Le déjeuner sur l’herbe
(Luncheon on the grass)

Already a distinguished painter in the early years (he can’t scribble like a child since he was ten, he said), he spent his life to unlearn the academic and classical drawing skills and to rediscover the world with imagination and childhood’s curiosity. As Laozhi admired the innocent unconsciousness of children, Picasso reinterpreted the world with childhood originality. 

A cynical person might see his shifting style of art as a very good marketing attempt to boost up his reputation. What I see, however, is a man who tried to break free from the all too realistic world with his free flowing imagination in Cubism, Surrealism and Pop Art.

Below is a clip in Visite à Picasso. The full documentary is available here


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Police Officer’s Force is Illegal, Unnecessary and Disproportionate

The Police Officer who forcibly removed and detained the Reporter

The news reported*:

Increasing intervention from Central Chinese Government and heavy – handedness of the police against peaceful protesters – evidenced by more frequent and intense use of pepper spray and assignment of restricted areas for media – only serve to show the ‘mainlandisation’ (i.e. a complete disregard of human rights) of the Hong Kong police.

The above news report is one of the other many examples showing police force against dissidents and protesters are dubiously illegal, unnecessary and disproportionate.

Admittedly, freedom of speech and freedom of movement (as stipulated in Article 27 and 31 of Basic Law respectively) are not absolute rights but restrictions are only justified provided they pass the legality, necessity and proportionality test.

From the facts in the news, the police officer did not even bother to give reply to a question from one journalist on what guidelines he relied on that delegated him the power to forcibly remove and detain the reporter.

Neither it seems necessary in a democratic interest in the interests of national security or public safety and public order for him to not only remove but to detain him for another 15 minutes. Surely asking a question, though a political sensitive one, to President Hu Jintao will not disrupt the public safety or order, on the face of a large amorphous army of black – suited guards, along with numerous police officers and other unknown covert policemen, and let alone damaging any national security.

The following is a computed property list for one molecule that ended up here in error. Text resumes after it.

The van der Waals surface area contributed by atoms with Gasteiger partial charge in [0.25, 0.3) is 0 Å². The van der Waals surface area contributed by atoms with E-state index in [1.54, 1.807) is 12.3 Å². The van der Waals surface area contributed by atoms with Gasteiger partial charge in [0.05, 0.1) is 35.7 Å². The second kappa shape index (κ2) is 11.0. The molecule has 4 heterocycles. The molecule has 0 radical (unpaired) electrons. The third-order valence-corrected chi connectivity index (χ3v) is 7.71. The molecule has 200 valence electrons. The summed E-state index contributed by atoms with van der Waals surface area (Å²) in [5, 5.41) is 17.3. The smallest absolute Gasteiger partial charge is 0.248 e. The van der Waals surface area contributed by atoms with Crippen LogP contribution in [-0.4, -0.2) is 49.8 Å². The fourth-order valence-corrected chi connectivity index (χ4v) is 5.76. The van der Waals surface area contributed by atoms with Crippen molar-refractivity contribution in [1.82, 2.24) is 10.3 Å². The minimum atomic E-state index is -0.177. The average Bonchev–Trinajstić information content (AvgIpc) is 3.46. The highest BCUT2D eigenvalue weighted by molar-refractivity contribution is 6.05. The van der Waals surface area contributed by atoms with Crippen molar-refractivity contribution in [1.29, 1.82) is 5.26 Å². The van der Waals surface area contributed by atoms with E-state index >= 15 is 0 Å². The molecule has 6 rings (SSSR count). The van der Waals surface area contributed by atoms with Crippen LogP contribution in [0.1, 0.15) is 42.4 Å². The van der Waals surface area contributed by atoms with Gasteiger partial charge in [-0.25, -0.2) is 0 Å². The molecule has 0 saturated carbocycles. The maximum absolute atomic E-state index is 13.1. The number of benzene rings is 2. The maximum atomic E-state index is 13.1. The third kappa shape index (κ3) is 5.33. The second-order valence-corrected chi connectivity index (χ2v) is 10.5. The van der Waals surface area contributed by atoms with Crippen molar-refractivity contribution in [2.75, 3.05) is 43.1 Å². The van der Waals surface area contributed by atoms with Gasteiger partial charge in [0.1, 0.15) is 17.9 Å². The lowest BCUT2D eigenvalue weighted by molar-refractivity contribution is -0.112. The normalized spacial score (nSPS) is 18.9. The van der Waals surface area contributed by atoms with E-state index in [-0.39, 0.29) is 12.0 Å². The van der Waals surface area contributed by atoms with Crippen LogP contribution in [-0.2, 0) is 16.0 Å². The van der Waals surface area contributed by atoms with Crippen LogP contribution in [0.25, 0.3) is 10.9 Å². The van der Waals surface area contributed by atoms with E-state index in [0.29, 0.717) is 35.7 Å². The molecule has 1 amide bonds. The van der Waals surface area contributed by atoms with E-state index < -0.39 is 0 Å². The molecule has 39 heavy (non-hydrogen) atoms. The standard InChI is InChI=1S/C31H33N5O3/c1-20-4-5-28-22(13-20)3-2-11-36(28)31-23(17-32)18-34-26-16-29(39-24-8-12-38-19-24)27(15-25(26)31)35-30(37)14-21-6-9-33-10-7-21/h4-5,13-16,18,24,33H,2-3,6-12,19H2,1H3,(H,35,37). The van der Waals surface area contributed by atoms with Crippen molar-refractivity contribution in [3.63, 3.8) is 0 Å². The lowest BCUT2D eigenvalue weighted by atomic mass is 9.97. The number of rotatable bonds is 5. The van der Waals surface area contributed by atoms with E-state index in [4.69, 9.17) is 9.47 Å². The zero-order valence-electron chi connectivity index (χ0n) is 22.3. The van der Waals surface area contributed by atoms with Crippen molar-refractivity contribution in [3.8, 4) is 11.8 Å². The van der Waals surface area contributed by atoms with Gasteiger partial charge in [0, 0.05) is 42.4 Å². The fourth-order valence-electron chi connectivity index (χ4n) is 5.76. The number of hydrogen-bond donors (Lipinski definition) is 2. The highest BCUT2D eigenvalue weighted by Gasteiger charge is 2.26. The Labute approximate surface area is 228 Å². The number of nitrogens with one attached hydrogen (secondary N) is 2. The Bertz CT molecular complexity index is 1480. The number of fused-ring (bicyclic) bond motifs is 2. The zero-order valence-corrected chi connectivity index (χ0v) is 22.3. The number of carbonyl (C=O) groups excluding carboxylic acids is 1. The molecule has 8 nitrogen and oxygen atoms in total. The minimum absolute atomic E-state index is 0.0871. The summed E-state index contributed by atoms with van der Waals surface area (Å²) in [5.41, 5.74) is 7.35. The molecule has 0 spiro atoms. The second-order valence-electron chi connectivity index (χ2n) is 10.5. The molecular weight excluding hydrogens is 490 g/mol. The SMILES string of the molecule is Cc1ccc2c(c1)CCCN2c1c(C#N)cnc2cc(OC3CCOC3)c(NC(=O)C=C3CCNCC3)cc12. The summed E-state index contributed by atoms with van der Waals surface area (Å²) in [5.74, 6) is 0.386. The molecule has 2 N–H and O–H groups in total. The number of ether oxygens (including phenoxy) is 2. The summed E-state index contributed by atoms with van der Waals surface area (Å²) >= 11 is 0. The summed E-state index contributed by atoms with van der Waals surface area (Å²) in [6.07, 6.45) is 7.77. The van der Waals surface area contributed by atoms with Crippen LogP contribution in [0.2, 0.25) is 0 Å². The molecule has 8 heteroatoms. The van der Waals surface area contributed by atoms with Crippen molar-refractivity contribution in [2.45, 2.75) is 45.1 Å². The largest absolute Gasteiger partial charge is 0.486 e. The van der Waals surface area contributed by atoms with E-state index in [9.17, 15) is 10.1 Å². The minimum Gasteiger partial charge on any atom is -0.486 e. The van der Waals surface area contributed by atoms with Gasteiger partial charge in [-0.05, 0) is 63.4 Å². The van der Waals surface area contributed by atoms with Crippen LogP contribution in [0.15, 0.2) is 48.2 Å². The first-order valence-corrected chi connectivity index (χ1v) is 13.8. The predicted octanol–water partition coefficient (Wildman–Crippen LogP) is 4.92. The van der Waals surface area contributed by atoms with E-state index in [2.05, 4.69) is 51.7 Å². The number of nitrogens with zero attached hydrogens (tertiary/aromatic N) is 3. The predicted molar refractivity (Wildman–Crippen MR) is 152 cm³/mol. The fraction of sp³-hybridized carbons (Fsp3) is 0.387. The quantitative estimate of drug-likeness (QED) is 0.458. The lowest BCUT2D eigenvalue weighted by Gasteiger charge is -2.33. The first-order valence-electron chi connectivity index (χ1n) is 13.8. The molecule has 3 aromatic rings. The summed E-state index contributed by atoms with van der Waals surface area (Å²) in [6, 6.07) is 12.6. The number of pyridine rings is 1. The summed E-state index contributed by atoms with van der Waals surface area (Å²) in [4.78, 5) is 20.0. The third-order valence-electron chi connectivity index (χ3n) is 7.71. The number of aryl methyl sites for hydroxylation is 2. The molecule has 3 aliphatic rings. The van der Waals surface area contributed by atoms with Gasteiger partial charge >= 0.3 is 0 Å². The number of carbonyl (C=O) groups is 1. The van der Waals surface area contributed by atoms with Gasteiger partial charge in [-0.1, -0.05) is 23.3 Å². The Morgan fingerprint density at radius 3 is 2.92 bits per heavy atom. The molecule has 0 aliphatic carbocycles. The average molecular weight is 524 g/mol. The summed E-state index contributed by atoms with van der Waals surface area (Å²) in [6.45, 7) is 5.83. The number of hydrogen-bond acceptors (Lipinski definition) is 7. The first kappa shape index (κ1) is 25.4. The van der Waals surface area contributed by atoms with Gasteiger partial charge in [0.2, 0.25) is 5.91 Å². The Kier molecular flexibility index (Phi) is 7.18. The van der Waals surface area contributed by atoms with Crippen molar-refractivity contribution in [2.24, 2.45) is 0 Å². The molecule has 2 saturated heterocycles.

The force is only proportionate when it rationally connects with a legitimate purpose and is no more than necessary for accomplishing it. Granted, protecting President Hu is a legitimate purpose  but it is his personal safety that matters, not his face. The purpose of the police officer is to save President Hu from a politically sensitive question, at the great expense of infringing human rights.

The means employed are neither rational nor no more than necessary. From the TV news, President Hu has already gone after he heard the Reporter’s question. In other words, the police officer’s removal and subsequent detainment were wholly irrational and unnecessary, as further questions from the Reporter would have gone unheard or unheeded when President Hu was already out of sight.

Hence the police officer’s force toward the Reporter is illegal, unnecessary and disproportionate. It is not a scarecrow or a fallacious slippery slope logic to argue one compromise following another for the Hong Kong police will eventually mean a complete ‘mainlandisation’ of the whole police force. Accumulated reports and this incident are only too obvious to show this sad and unfortunate trend.

* The South China Morning Post (SCMP) reported, below is an excerpt:

‘Police forcibly removed a journalist from a press area after he shouted a question about the June 4 Tiananmen Square crackdown to President Hu Jintao while the president was visitng the Kai Tak Cruise Terminal on Saturday.

As Hu walked by the press area accompanied by government officials, the Apply Daily reporter shouted “President Hu, the people of Hong Kong want the truth behind June 4 to be revealed, do you know this?”

Hu heard the question and turned to the journalist before continuing on his way without responding.  The reporter was immediately taken by a policeman to a stairwell where he was questioned for 15 minutes and eventually reprimanded

He told me that my yelling was breaking the rules,” said the reporter…’